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FATHER OF THE BRIDE(director: Vincente Minnelli; screenwriters: Frances Goodrich/Albert Hackett/from a novel by Edward Streeter; cinamatographer: John Alton; editor: Ferris Webster; cast: Spencer Tracy (Stanley Banks), Joan Bennett (Ellie Banks), Elizabeth Taylor (Kay Banks), Don Taylor (Buckley Dunstan), Billie Burke (Doris Dunstan), Moroni Olsen (Herbert Dunstan), Leo G. Carroll (Mr. Massoula), Marietta Canty (Delilah), Tom Irish (Ben Banks), Paul Harvey (Rev. A.I. Galsworthy), Russ Tamblyn (Tommy Banks); Runtime: 105; MGM; 1950)
“This is one of the great dark comedies of the 1950s.”

Reviewed by Dennis Schwartz

This is one of the great dark comedies of the 1950s. The satire evolves from the nightmare a middle-aged, suburban father has when his beautiful 20-year-old daughter, his only daughter and the one he is most partial to of his three children, announces to him that she intends to get married. The crisis for the father becomes one of his own making as he is jealous of the groom, fearful that he has lost his daughter to a stranger, overly concerned about the high cost of the wedding, and is feeling insecure about getting old.

Spencer Tracy is just superb as the father, Stanley Banks, who commutes from his well-to-do suburban home to the city, where he is a partner in a successful law firm. Ellie (Joan Benett) is his loyal companion, sharing with him a happy life. Their two teen-age sons, Tommy and Ben (Russ Tamblyn/Tom Irish), are good kids, offering no problems. The father’s only problem in life will come over arranging for the marriage of his daughter, as he reflects on how sad he feels about losing her.

The opening scene is a memorable one. Stanley is sunk down in a chair, exasperatedly looking back on the wedding he has just survived, sitting amidst a pile of junk that is left-over from the reception given in his home. He looks at the camera and delivers his biting account of the three months leading up to the wedding and describes the wedding in detail. He begins by saying: “I would like to say a few words about weddings. I’ve just been through one.”

The father’s travail begins with the family at the dinner table where he learns that his daughter has found someone special, and he tries to picture in his mind which of the boys she brought over to the house is the one she chose. When Stanley finally meets the 26-year-old lucky fellow, Buckley Dunstan (Don Taylor), he is disappointed and surprised that his daughter is in such awe of him. Troubled that he knows so little about the future groom Stanley arranges for a “man-to-man” talk to see if he will be a good provider for Kay and in the course of their talk, where he does all the talking, he feels relieved that his daughter is marrying a man with a head on his shoulders.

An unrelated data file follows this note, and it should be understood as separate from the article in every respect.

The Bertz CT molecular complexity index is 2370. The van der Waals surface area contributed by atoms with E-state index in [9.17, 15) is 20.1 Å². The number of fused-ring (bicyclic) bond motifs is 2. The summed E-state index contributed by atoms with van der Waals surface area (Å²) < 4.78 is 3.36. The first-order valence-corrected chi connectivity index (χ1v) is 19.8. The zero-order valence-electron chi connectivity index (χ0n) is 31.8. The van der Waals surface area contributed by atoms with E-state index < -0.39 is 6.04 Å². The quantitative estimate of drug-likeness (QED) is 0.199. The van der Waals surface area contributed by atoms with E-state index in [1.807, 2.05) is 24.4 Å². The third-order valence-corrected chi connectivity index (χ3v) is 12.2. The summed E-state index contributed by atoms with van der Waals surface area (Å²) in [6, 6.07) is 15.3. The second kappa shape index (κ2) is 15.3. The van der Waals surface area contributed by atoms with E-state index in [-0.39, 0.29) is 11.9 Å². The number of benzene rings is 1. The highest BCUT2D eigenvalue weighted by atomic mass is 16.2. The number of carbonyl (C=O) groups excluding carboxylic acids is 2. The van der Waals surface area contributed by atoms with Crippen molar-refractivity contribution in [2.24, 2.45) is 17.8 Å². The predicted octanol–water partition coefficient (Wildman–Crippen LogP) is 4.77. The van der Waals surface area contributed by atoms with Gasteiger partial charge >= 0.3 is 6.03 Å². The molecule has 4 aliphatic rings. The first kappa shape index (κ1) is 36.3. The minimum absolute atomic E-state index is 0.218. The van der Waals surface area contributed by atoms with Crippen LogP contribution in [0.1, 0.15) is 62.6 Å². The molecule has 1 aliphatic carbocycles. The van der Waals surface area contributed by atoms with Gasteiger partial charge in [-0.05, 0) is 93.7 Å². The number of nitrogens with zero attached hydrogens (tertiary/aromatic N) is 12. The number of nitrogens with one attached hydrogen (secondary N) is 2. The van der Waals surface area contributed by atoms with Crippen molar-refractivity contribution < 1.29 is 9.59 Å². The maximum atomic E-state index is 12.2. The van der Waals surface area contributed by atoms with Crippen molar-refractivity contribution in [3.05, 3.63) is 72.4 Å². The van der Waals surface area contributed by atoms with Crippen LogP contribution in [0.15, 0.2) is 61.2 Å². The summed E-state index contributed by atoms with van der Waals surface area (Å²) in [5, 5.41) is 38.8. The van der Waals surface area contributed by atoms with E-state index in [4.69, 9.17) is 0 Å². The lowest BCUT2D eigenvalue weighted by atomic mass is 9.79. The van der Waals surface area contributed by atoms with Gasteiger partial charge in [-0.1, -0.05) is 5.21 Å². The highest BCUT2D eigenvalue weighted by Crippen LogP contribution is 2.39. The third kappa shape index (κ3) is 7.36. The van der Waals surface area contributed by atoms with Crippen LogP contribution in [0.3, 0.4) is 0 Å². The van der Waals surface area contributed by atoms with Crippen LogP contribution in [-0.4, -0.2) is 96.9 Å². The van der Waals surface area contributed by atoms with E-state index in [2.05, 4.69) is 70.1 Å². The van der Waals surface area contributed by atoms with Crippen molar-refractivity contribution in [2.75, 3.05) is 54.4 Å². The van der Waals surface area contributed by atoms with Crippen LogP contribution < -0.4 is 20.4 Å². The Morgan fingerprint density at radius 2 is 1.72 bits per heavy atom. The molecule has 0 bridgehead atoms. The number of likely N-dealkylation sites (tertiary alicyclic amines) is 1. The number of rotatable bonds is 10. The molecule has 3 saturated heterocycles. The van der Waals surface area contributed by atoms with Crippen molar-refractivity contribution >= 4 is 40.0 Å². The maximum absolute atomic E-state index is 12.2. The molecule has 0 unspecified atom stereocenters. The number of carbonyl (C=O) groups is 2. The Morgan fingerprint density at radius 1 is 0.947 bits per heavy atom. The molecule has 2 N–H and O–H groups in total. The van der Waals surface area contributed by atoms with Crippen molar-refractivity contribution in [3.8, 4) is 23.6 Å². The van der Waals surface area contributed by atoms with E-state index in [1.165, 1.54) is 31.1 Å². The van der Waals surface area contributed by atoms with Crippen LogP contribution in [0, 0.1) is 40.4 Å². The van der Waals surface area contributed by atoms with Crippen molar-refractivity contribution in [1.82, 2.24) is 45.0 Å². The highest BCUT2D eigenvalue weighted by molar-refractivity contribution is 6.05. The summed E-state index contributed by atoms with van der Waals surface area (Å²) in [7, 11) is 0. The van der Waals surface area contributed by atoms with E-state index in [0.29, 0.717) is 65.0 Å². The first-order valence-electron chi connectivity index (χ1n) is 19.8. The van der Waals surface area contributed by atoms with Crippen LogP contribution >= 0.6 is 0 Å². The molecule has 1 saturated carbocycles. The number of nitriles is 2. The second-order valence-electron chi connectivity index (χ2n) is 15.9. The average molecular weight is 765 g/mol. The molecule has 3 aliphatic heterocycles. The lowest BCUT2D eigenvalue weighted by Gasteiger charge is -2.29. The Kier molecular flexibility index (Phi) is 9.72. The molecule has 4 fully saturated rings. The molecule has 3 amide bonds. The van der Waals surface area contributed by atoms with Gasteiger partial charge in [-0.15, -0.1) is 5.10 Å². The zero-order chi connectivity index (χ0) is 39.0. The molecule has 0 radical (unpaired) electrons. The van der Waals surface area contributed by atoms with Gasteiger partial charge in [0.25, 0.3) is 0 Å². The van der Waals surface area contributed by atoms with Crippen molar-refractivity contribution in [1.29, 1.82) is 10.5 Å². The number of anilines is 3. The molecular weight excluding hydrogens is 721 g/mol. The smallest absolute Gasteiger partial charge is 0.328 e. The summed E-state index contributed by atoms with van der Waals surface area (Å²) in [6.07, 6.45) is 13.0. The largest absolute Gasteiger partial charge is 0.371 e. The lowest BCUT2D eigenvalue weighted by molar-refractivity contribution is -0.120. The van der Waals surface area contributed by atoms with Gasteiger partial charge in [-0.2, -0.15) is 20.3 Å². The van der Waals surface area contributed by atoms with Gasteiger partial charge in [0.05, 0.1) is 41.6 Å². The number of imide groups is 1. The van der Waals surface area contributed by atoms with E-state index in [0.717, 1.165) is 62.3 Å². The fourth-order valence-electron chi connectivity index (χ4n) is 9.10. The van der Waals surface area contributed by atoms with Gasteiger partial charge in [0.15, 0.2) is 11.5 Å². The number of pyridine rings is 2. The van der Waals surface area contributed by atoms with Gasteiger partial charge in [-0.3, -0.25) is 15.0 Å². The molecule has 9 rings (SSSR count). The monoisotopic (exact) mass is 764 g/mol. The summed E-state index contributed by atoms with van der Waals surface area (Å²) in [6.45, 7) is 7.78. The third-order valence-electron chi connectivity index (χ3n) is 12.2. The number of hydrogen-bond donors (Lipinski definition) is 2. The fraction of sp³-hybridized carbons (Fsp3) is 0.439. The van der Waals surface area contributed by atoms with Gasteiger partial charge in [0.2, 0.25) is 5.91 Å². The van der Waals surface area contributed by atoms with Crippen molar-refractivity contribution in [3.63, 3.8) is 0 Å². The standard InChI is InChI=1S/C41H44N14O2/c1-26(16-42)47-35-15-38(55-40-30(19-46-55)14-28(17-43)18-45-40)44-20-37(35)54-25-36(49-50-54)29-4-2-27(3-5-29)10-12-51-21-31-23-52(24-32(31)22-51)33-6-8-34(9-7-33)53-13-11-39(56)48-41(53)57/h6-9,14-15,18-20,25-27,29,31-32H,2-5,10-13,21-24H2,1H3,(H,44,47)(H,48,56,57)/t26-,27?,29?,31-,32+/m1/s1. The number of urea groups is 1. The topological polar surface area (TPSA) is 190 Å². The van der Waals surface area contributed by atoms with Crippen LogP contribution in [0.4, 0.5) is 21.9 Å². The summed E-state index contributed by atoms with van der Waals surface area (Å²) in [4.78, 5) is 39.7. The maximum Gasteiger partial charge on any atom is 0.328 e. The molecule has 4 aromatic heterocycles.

The Banks get to meet and know their daughter’s in-laws, Doris (Billie Burke) and Herbert Dunstan (Moroni Olsen), which he perceives as the next obstacle. After much suspicion about the family their daughter is marrying into, the father’s concerns are eased by seeing the beautiful house they live in and that they both are of the same privileged class as they are.

There are a few more tribulations the ‘poor’ father has to go through such as the engagement party where he is advised by friends: “from now on, your only function is to pay the bills.” Then there is his worry that the wedding is going to bankrupt him. The amusement is in watching him go over the large guest list as the family tries to decide who is to be invited to the church and who is to be invited to both the church and the reception afterwards; and, if it is possible to cut down the guest list and save some expenses, which provokes a family dispute of whom to leave off. Even the caterer (Leo G. Carroll) proves to be an unpleasant problem to deal with, as Stanley wryly says: “An experienced caterer can make you ashamed of your house in fifteen minutes.”

One of the more comical scenes is when Kay wants to call the wedding off because Buckley chose to go to an unromantic fishing spot for the honeymoon, as the father listens intently to this ‘serious’ dilemma and pretends to understand his daughter’s thinking on this.

The most telling scene is the father’s bad dream about how the wedding ceremony might turn out to be a fiasco…which magnifies all his psychological traumas of being a father of the bride. Finally, at the church service, the reality of the situation sets in and he comes to accept it. This is followed by the cramped wedding reception in his redecorated house. His final sadness is that he misses out in saying good-bye to his daughter as she goes off on her honeymoon, unable to find him in the crush of guests. All his fears about losing his daughter for good are resolved when she phones him from the train station and reassures him that she loves him. Stanley, tired and ready to call it a night, says out loud, “Nothing’s really changed, has it? You know what they say: ‘My son’s my son until he gets him a wife, but my daughter’s my daughter all of her life.’ All of our life.”


Dennis Schwartz: “Ozus’ World Movie Reviews”